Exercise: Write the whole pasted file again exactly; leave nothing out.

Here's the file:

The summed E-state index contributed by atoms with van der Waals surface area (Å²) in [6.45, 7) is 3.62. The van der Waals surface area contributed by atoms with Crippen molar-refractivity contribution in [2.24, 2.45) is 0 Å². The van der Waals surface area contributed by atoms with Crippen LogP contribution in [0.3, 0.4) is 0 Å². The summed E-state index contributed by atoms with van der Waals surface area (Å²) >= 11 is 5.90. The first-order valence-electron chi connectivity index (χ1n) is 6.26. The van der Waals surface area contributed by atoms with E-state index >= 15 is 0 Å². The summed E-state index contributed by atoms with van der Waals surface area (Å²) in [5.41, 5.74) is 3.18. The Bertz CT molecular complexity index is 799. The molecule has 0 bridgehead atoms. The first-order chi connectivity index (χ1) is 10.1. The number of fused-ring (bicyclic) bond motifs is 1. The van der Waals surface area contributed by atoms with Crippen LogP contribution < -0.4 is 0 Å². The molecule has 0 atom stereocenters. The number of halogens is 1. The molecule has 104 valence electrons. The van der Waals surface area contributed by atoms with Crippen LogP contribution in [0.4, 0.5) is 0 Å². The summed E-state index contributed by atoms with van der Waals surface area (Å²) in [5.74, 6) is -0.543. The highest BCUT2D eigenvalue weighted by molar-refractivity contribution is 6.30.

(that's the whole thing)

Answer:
The summed E-state index contributed by atoms with van der Waals surface area (Å²) in [6.45, 7) is 3.62. The van der Waals surface area contributed by atoms with Crippen molar-refractivity contribution in [2.24, 2.45) is 0 Å². The van der Waals surface area contributed by atoms with Crippen LogP contribution in [0.3, 0.4) is 0 Å². The summed E-state index contributed by atoms with van der Waals surface area (Å²) >= 11 is 5.90. The first-order valence-electron chi connectivity index (χ1n) is 6.26. The van der Waals surface area contributed by atoms with E-state index >= 15 is 0 Å². The summed E-state index contributed by atoms with van der Waals surface area (Å²) in [5.41, 5.74) is 3.18. The Bertz CT molecular complexity index is 799. The molecule has 0 bridgehead atoms. The first-order chi connectivity index (χ1) is 10.1. The number of fused-ring (bicyclic) bond motifs is 1. The van der Waals surface area contributed by atoms with Crippen LogP contribution < -0.4 is 0 Å². The molecule has 0 atom stereocenters. The number of halogens is 1. The molecule has 104 valence electrons. The van der Waals surface area contributed by atoms with Crippen LogP contribution in [0.4, 0.5) is 0 Å². The summed E-state index contributed by atoms with van der Waals surface area (Å²) in [5.74, 6) is -0.543. The highest BCUT2D eigenvalue weighted by molar-refractivity contribution is 6.30.